Please join us for the next installment of our City Club series on race and racism--this time focused on the practice of "redlining."
In discussions of racism, media and public figures often focus on individual acts of discrimination or violence. But we know that racism also refers to broader, systemic patterns of oppression and control that don't always get the same attention as individual instances of aggression. Racist, systemic practices have long-lasting impacts, and may continue to this day, albeit in new forms. One such practice in the United States is redlining, which refers to efforts on the part of government officials and the private sector to keep Black Americans from owning property in certain neighborhoods, denying them housing subsidies or support granted to whites, or ensuring they pay exorbitant housing costs.
Although redlining was ostensibly made illegal in 1968 by the Fair Housing Act, it has impacted Black Americans' ability to build generational wealth through home ownership, and there are other types of racialized housing discrimination that persist to this day. Panel members will discuss the impacts of redlining on Black Americans and other communities of color, discuss how redlining's effects persist today in housing and beyond, and explore generative responses that aim to address and redress its harms.
Adam Briones leads the banking, housing and economic development work at The Greenlining Institute. Prior to joining Greenlining, Briones served as Vice President of Real Estate Development at the Genesis Companies in New York, one of the city’s most active African American-owned affordable housing developers. Briones has deep experience in acquisition, financing, rehabilitation, and management of 52 affordable rental and homeownership buildings, as well as public-private development partnerships and market, financial, and deal structure analyses. Briones holds a Master of Urban and Regional Planning from the University of California Los Angeles with a concentration in affordable housing development and finance, and earned his Bachelor of Arts in Anthropology from UC Santa Cruz.
Latonia Haney Keith currently serves on the senior leadership team of The College of Idaho as Vice President of High Impact Practices. Through this role, Vice President Haney Keith is responsible for creating and implementing an innovative new program that blurs the lines between college and careers. Vice President Haney Keith joined The College from Concordia University School of Law where she served most recently as Interim Dean and Associate Dean of Academics. Vice President Haney Keith originally joined the faculty of Concordia Law as the Director of Clinical Education. In this role, she directed Concordia Law’s clinical education program, teaching law students the practice of law through the representation of disadvantaged and underserved populations in housing, criminal, and immigration matters.
Prior to joining Concordia Law, Vice President Haney Keith spent nearly seven years running a world-wide pro bono practice at a large law firm based in Chicago. After graduating from Harvard Law School, where she was a research assistant to Professor Laurence H. Tribe and Professor Charles Ogletree and an editor of and symposium co-chair for the Harvard Law Review, Vice President Haney Keith clerked for the Honorable Judith Ann Wilson Rogers on the U.S. Court of Appeals for the District of Columbia Circuit.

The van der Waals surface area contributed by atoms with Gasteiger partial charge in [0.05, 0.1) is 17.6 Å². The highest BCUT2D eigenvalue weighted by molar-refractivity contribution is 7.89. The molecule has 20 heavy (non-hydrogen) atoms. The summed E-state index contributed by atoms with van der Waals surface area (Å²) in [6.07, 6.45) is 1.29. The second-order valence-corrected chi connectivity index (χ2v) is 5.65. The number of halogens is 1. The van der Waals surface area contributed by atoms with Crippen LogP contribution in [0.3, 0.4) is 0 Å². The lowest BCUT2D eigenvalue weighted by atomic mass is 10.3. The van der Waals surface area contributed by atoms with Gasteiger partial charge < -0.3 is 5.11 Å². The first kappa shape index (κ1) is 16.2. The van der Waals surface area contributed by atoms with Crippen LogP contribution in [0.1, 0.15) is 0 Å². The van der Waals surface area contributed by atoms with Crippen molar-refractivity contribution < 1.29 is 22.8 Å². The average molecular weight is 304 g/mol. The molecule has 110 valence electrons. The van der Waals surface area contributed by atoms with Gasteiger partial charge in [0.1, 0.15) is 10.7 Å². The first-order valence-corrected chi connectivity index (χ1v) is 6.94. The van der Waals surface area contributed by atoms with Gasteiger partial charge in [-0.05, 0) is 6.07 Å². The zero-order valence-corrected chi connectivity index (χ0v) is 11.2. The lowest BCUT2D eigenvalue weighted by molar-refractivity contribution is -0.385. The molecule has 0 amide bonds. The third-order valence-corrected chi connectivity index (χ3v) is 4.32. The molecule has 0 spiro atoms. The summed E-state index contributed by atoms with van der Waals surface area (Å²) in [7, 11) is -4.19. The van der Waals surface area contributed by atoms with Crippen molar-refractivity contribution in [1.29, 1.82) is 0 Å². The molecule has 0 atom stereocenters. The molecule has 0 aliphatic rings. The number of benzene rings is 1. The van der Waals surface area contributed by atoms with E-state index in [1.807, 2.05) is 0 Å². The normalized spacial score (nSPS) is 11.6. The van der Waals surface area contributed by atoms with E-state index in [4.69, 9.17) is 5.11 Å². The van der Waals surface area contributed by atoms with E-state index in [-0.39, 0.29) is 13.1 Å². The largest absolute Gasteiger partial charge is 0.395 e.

In March 2020, Vice President Haney Keith was confirmed by City Council as a Commissioner of the Capital City Development Corporation (CCDC), the redevelopment and urban renewal agency for Boise, Idaho. She has served as a member of the American Bar Association’s Standing Committee on Pro Bono and Public Service and the Executive Committee of the American Bar Association Section of Business Law's Committee on Pro Bono and currently serves on the Legal Advisory Council for the Fair Punishment Project and on the Local Rules Committee of the U.S. Courts of the District of Idaho. Vice President Haney Keith also regularly conducts trainings on recognizing and reducing implicit biases and has published scholarship on the topic of bias, discrimination and harassment in the legal profession.
Shannon McGuire is a nationally recognized leader in community health, and brings a diverse view and experience to the challenges surrounding food systems. She has a strong passion for food because of its dramatic effects on our social, environmental, economic and human development. Whether it’s urban farms, childhood obesity, food cooperatives, plant-based eating, or building food education and empowerment destinations, Shannon works to bring food to the forefront of the conversation. In 2017, Shannon was inducted into the Robert Wood Johnson Foundation’s Culture of Health Leaders program. She serves as Chief Empowerment Officer at Spark! Strategic Solutions a strategy firm that helps leaders build vibrant communities. She’s spent over 15 years working as a strategist, coach and facilitator to create a culture of health and prosperity. Shannon loves to create realities where health is the first wealth, communities are prosperous, and people feel good about being themselves.
Moderator: City Club of Boise programs committee member Jen Schneider, Interim Associate Dean, Boise State University School of Public Service.